Having somewhat grown up and attaining an attention span of greater than 5 seconds, I have turned to the food section of the Night Market to provide my amusement for the evening. True, health codes have gotten a tad more strict over the years so the food booths are less sketchy than they were all those years ago (although tell that to the school bus that deep fries candy bars because I'm pretty sure they haven't heard of health codes).
Last weekend I wandered down to the Summer Night Market down by Bridgeport. In short, the food is way better than the food at the Richmond Night Market by the old Ikea. I think a bunch of booths left the one by Ikea and came to this one by Bridgeport. I couldn't sample everything, no matter how hard I tried, but it's a good incentive to go back. Here's a sampling of what I consumed that night.
Basically a noodle dish with some seafood on it and Japanese mayo. The buckwheat noodles were cooked well and the fish in it was tender. The preserved octopus (the big red thing there) was a little chewy, but less than I thought it would be. The corn provided a nice sweet contrast to the dish, although the texture didn't quite work with it overall. Still, a good starter since it was basically at the entrance.
Pork shoulder meat marinated in assorted spices with some cilantro stuffed in a toasted bun. The meat was braised long enough to be tender and kept its juices pretty well. My only complaint would be that there wasn't enough of it. Probably could have used some siracha to give it a bit of a kick.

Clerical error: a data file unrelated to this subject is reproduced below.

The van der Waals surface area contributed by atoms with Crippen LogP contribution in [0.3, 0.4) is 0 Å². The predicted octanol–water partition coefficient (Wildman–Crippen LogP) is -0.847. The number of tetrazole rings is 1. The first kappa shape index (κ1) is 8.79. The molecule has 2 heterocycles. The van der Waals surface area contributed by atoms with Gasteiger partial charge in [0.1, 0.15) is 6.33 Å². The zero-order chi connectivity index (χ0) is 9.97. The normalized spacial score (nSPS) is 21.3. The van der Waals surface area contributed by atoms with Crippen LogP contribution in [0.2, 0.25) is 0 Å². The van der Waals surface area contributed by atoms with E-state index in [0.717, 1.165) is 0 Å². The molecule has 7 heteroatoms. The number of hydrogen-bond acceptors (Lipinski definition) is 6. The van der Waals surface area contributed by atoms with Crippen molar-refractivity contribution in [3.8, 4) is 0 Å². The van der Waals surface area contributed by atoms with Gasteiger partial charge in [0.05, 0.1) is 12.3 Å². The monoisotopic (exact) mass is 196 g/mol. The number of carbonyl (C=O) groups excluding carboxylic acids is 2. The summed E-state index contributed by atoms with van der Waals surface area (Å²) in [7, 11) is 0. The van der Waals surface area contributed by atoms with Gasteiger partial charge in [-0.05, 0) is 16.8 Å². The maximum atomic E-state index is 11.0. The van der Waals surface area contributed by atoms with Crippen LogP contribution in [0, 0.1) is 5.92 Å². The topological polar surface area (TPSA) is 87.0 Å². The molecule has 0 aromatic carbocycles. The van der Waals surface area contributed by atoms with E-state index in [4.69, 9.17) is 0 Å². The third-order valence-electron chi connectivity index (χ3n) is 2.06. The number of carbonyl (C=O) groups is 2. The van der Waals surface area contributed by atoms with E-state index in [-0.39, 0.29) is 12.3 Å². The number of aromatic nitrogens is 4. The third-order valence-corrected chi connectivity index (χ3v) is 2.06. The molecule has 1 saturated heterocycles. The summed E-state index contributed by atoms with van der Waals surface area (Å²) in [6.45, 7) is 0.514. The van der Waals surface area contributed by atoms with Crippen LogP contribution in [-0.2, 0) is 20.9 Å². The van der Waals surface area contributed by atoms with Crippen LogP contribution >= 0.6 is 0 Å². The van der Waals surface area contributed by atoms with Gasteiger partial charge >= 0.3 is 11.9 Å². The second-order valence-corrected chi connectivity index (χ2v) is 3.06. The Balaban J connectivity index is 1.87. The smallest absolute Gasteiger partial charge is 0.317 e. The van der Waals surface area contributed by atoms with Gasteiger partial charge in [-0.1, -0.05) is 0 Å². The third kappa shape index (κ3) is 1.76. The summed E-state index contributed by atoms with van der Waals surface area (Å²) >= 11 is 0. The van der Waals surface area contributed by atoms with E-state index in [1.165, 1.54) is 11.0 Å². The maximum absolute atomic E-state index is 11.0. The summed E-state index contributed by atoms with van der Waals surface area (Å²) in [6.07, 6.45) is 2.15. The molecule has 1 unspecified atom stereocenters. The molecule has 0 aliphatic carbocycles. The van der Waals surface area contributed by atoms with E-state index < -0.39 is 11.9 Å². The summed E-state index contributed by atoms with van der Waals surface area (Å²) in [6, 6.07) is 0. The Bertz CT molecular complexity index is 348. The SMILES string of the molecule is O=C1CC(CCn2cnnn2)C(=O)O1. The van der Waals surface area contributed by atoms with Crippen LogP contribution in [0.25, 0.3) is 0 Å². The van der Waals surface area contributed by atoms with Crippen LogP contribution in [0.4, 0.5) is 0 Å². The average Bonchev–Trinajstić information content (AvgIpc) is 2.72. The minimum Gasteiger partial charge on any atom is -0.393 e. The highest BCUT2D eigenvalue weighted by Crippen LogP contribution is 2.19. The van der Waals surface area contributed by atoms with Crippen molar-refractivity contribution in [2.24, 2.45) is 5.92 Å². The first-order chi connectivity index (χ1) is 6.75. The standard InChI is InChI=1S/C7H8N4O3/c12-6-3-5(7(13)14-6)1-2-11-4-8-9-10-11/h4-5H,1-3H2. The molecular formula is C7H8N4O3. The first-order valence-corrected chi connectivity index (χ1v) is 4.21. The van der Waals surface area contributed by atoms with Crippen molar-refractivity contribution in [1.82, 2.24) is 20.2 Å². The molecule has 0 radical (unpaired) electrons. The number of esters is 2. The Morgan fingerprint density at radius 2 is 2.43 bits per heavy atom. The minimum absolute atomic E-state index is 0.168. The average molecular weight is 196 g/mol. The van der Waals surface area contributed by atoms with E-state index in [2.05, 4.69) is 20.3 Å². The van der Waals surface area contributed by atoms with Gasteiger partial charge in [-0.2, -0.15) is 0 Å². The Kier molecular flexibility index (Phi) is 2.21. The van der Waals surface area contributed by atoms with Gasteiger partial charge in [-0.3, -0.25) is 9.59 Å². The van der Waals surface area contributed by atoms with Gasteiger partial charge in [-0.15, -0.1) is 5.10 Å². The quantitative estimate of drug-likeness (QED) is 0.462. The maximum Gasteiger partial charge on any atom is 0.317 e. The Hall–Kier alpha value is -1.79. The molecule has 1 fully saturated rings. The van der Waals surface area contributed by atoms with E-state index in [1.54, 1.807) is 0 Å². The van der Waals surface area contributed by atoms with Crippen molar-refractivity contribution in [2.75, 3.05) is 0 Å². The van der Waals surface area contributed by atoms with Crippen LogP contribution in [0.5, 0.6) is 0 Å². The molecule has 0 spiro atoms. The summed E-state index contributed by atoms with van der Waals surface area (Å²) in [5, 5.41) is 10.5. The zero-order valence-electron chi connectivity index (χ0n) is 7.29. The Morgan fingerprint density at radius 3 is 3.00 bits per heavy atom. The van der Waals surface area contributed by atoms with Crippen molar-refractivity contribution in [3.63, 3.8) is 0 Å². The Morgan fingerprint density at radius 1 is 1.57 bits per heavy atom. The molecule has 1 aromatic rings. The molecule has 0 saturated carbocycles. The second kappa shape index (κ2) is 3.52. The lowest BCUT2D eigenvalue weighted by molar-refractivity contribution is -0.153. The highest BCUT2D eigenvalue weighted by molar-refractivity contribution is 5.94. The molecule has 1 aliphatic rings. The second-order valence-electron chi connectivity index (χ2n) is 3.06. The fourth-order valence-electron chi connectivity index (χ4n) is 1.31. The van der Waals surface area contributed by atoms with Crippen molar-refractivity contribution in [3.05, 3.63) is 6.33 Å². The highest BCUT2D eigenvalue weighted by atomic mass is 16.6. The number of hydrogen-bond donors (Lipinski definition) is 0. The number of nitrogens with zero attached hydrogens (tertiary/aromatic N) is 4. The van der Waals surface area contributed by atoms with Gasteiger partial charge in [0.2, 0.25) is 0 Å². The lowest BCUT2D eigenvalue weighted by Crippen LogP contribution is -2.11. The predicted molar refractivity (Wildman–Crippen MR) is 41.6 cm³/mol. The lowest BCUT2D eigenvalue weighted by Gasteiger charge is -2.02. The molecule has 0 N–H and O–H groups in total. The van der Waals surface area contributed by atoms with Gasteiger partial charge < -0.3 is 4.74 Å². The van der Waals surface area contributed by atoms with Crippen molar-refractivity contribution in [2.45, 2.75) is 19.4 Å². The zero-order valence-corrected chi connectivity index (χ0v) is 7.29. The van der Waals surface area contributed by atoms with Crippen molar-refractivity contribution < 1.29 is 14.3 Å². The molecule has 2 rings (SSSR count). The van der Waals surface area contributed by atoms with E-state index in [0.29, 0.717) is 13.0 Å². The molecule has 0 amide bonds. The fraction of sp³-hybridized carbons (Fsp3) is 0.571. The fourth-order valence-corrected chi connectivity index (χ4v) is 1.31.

Kung Fusion booth
Once I saw this place, I knew I had to try something from here. I admit, the campy nature spoke to me and almost made me order the "Hai Miso Tasty" on the spot. Eventually after perusing all of the selections and their associated ingredients, I selected:
The Dear Leader
A pork and beef burger topped with kimchi. It was a pretty rad combination. The cabbage in the kimchi was still a little crunchy, providing a nice contrast in textures with the soft meatball-like consistency of the burger. I think they toned down the kimchi a bit as it wasn't as spicy as I'd expect it to be, but that's expected when they're trying to get some exposure. I'd love to go back and try some of their other stuff.
Chinese Popcorn Chicken
Unlike your traditional leftover bits of chicken battered out of existence, these were actual chicken breast chunks. However, just like your traditional popcorn chicken, it was either left in the fryer too long or the oil temperature was screwed up as these were pretty greasy. I'd avoid them.
Banana chunks dipped in some sort of batter and deep fried. Not greasy, but unfortunately mostly flavourless. There was a light dusting of powdered sugar on top, but not near enough to overcome the very bland batter it was fried in. It probably would have been better served if the banana were rolled in something before battered or if there was some kind of glaze on top. Turon this ain't.
All in all, a pretty good night. If you're on a diet, I wouldn't suggest going, but for a cheat day or for those curious, the Night Market does provide some interesting confections to try out. Hit me up if you're interested in going, I'm heading back some time before the summer's out anyway.